by Andrzej Franaszek, edited and translated from the Polish by Aleksandra and Michael Parker
Czesław Miłosz, the Polish poet, writer, diplomat, exile, and Nobel laureate, was a figure whose own life seemed to embody the turmoil of the twentieth century. He lived through both world wars and the Russian Revolution, experienced fascism, communism, and democracy, lived in Eastern and Western Europe and, later, the United States, and he returned again and again to these events in his writing. “To me Miłosz is one of those authors whose personal life dictates his work…. Except for his poems, all of his writing is tied to his…personal history or to the history of his times,” Witold Gombrowicz, the other great Polish writer in exile, said of him. I agree, but would not exclude Miłosz’s poems and don’t believe he would either, since he regarded his highest achievement as a poet to be his ability to fuse history and his personal experience.
“Nothing epic,” Philip Levine said of his own poems. “Just the small heroics of getting through the day when the day doesn’t give a shit, getting through the world with as much dignity as you can pull together from the tiny resources left to you.”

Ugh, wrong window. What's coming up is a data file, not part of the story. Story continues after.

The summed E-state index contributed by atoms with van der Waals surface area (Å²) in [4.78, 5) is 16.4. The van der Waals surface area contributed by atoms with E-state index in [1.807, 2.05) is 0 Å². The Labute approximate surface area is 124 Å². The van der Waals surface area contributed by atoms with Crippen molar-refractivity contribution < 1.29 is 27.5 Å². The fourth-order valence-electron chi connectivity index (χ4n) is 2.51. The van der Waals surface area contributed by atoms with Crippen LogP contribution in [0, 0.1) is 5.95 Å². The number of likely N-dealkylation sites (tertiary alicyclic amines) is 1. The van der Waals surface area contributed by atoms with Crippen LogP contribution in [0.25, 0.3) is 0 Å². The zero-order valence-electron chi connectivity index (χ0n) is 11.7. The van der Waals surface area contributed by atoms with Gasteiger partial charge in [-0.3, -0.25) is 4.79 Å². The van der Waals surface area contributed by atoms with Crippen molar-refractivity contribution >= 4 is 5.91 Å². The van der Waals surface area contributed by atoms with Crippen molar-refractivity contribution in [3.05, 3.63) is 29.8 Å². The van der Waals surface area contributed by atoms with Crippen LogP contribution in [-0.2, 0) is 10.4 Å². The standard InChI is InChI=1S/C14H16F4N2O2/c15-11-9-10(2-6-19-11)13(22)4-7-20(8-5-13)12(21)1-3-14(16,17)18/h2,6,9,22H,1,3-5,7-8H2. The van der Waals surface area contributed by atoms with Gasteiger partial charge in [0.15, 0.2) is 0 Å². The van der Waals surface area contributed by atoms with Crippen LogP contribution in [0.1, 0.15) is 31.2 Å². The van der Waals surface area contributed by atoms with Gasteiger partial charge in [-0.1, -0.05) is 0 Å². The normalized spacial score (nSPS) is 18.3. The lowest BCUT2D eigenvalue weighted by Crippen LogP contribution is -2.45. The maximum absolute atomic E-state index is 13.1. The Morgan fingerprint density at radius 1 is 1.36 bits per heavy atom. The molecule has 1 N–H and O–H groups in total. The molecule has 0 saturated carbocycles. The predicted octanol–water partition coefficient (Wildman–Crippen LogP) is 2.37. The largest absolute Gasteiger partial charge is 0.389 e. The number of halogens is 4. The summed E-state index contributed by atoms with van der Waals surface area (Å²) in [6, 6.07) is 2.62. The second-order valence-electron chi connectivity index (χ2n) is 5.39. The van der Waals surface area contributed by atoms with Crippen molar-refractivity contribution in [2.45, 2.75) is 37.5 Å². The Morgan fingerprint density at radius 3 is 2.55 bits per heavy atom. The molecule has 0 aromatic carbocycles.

I knew a poet who could only write his poems with a stub of a pencil. Nothing else worked for him as well. What he loved about writing with a stub is that it made his scribble mostly illegible. That way, he never felt embarrassed by what he had written. He’d look at it, and look at it, afterward, while trying to guess what in the name of God he had said.
I hate everyone you hate, was Trump’s message over and over again, and these numbskulls who can’t even tell the differences between an honest man and a crook nudged each other, knowing exactly whom he had in mind. Since Trump became president, every time I told myself this man is bonkers, I remembered Ubu Roi, realizing how the story of his presidency and the cast of characters he has assembled in the White House would easily fit into Alfred Jarry’s play without a single word needing to be changed.
Vesna Pešić: Taking over the problems of immigration and terrorism, right-wing politicians promised to “protect” citizens by spreading xenophobia, fear, and nationalism. They have risen to power by presenting themselves as the guardians of an abandoned working class, making appeals to nationalism and patriotic selfishness, and promising to kick the immigrants out.